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U.S. Water Services, Inc. v. Novozymes A/S

United States Court of Appeals, Federal Circuit

December 15, 2016

U.S. WATER SERVICES, INC., ROY JOHNSON, Plaintiffs-Appellants
v.
NOVOZYMES A/S, NOVOZYMES NORTH AMERICA, INC., Defendants-Cross-Appellants

         Appeals from the United States District Court for the Western District of Wisconsin in No. 3:13-cv-00864-JDP, Judge James D. Peterson.

          Michelle Marie Umberger, Perkins Coie, LLP, Madison, WI, argued for plaintiffs-appellants. Also represented by John Singleton Skilton, Autumn N. Nero, David J. Harth, Brandon Michael Lewis; Colin Gene Sandercock, Washington, DC.

          David Keith Tellekson, Fenwick & West LLP, Seattle, WA, argued for defendants-cross-appellants. Also represented by Ewa M. Davison, Phillip Decker, Elizabeth B. Hagan; Virginia Kay DeMarchi, Michael C. Saunders, II, Mountain View, CA.

          Before Wallach, Hughes, and Stoll, Circuit Judges.

          Wallach, Circuit Judge.

         U.S. Water Services, Inc. and Roy Johnson (together, "U.S. Water") sued Novozymes A/S and Novozymes North America, Inc. (together, "Novozymes") in the U.S. District Court for the Western District of Wisconsin ("District Court"), alleging indirect infringement of U.S. Patent Nos. 8, 415, 137 ("the '137 patent") and 8, 609, 399 ("the '399 patent") (together, "the Patents-in-Suit"). Novozymes counterclaimed for declaratory judgment of noninfringement, invalidity, and inequitable conduct. The parties later filed cross-motions for summary judgment. The District Court granted Novozymes's Motion in part, finding claims 1, 6, and 12-13 of the '137 patent and claims 1-2, 5-12, 16-22, 25, 28-32, and 34-35 of the '399 patent (collectively, "the Asserted Claims") invalid as inherently anticipated by various prior art references. U.S. Water Servs., Inc. v. Novozymes A/S, 120 F.Supp.3d 861, 868-82 (W.D. Wis. 2015). However, the District Court denied Novozymes's Motion as to inequitable conduct by U.S. Water. Id. at 882-83.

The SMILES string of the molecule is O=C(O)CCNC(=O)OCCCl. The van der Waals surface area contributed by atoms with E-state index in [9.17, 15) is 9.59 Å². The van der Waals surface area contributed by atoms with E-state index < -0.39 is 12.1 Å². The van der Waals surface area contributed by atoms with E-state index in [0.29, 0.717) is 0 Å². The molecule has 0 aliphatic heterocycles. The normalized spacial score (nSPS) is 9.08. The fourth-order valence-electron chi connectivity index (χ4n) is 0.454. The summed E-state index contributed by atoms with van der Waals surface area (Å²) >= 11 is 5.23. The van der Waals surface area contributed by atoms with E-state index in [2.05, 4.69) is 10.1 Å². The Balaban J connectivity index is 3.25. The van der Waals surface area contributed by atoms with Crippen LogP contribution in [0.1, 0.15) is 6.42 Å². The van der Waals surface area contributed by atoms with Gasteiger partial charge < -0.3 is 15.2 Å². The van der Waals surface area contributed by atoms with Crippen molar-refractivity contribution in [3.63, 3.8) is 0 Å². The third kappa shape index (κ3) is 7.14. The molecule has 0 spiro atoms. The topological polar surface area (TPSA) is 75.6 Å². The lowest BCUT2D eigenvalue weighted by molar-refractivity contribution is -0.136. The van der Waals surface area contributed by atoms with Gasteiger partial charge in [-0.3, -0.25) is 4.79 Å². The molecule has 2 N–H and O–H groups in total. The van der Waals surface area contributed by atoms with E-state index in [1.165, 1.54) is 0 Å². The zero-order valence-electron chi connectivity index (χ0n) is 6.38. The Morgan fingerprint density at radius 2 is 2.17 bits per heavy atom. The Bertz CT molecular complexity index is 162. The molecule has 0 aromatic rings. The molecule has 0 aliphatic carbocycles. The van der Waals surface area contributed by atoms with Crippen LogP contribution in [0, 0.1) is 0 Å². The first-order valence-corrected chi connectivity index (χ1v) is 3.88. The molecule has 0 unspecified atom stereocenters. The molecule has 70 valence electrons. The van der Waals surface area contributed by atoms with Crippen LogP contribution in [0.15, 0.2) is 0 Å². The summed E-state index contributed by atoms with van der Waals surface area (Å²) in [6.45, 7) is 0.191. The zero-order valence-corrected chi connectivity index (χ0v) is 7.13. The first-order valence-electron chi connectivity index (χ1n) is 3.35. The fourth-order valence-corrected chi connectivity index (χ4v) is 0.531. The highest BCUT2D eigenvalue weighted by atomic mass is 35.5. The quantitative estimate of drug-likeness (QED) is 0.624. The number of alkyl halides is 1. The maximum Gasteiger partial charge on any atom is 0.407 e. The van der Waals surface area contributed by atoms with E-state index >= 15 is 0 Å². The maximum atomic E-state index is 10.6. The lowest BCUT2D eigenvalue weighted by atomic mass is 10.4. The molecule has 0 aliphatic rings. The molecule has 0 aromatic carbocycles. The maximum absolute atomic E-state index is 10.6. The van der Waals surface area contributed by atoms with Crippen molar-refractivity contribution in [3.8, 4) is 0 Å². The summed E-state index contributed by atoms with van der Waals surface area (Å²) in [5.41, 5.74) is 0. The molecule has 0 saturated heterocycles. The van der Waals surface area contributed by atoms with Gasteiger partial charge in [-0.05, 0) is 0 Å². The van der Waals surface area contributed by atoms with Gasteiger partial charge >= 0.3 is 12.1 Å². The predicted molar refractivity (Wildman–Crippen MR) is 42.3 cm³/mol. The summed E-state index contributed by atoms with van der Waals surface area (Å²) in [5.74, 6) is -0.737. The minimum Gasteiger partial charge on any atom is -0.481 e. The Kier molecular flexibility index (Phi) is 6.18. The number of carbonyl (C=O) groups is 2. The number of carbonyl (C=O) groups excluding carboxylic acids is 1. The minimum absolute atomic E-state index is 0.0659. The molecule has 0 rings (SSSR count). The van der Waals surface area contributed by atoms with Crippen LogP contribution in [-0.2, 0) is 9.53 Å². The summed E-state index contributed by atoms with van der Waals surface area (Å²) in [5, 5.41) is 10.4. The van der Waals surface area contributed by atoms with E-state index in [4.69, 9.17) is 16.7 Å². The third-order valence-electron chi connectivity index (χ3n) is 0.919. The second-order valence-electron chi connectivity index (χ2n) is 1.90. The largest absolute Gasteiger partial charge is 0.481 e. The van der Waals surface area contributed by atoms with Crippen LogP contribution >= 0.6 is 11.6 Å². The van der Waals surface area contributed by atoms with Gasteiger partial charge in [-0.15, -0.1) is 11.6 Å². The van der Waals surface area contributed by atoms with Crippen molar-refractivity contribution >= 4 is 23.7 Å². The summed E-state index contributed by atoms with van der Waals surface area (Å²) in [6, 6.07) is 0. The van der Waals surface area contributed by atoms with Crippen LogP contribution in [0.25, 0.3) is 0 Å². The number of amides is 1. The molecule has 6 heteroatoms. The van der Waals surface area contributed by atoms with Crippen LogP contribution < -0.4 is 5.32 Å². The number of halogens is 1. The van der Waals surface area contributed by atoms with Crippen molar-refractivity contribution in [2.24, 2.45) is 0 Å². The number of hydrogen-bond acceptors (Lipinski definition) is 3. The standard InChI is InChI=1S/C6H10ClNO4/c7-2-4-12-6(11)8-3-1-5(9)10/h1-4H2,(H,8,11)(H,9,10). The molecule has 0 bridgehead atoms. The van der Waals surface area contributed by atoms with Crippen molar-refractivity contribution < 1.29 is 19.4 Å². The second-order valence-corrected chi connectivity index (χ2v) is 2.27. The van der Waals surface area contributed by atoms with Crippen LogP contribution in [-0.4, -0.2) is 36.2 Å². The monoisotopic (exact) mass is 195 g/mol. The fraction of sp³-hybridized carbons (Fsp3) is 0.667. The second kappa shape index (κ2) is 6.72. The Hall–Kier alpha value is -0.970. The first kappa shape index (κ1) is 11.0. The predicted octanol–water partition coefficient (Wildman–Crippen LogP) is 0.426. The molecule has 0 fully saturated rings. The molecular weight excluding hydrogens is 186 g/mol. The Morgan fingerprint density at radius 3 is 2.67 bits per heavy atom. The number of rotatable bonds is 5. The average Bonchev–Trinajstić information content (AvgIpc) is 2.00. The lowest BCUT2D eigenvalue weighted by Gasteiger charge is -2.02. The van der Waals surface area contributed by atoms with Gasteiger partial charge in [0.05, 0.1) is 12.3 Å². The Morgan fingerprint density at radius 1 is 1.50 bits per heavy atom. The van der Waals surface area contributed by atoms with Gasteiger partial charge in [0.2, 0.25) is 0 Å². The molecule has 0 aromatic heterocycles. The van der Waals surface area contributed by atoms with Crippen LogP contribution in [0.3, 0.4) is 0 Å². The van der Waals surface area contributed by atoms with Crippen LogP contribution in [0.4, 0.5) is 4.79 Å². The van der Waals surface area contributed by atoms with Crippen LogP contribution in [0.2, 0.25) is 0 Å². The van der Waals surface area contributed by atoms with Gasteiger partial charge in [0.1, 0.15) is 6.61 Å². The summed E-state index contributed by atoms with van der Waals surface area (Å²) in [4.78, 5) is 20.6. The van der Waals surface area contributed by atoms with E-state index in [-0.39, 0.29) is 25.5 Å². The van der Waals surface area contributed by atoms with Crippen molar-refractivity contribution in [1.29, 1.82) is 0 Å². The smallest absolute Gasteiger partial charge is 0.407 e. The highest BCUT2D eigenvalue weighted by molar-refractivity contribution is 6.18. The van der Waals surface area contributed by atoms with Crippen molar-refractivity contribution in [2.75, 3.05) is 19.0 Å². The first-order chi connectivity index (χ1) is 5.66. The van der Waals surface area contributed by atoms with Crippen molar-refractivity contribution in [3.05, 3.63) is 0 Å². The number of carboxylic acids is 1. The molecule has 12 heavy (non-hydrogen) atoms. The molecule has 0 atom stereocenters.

U.S. Water appeals the District Court's anticipation finding. Novozymes cross-appeals the District Court's finding of no inequitable conduct. We have jurisdiction pursuant to 28 U.S.C. § 1295(a)(1) (2012). We vacate-in-part, affirm-in-part, and remand for further proceedings consistent with this opinion.

         Background

         I. The Relevant Patents

         The technology at issue relates to the production of ethyl alcohol (i.e., ethanol) from a milled grain. Ethanol production yields an insoluble byproduct that deposits on, or "fouls, " the processing equipment. See, e.g., '399 patent col. 1 ll. 34-38; J.A. 1376-90 (Confidential Material). The Patents-in-Suit disclose methods for reducing or preventing fouling. See '399 patent col. 3 ll. 21-24; '137 patent col. 1 ll. 50-53.

         The Patents-in-Suit share a common specification and are related to one another as continuations of the application that also led to U.S. Patent No. 8, 039, 244 ("the '244 patent") (collectively, "the Patent Family").[1] J.A. 135, 144. The Patent Family generally claims methods of reducing fouling through the use of phytase.[2]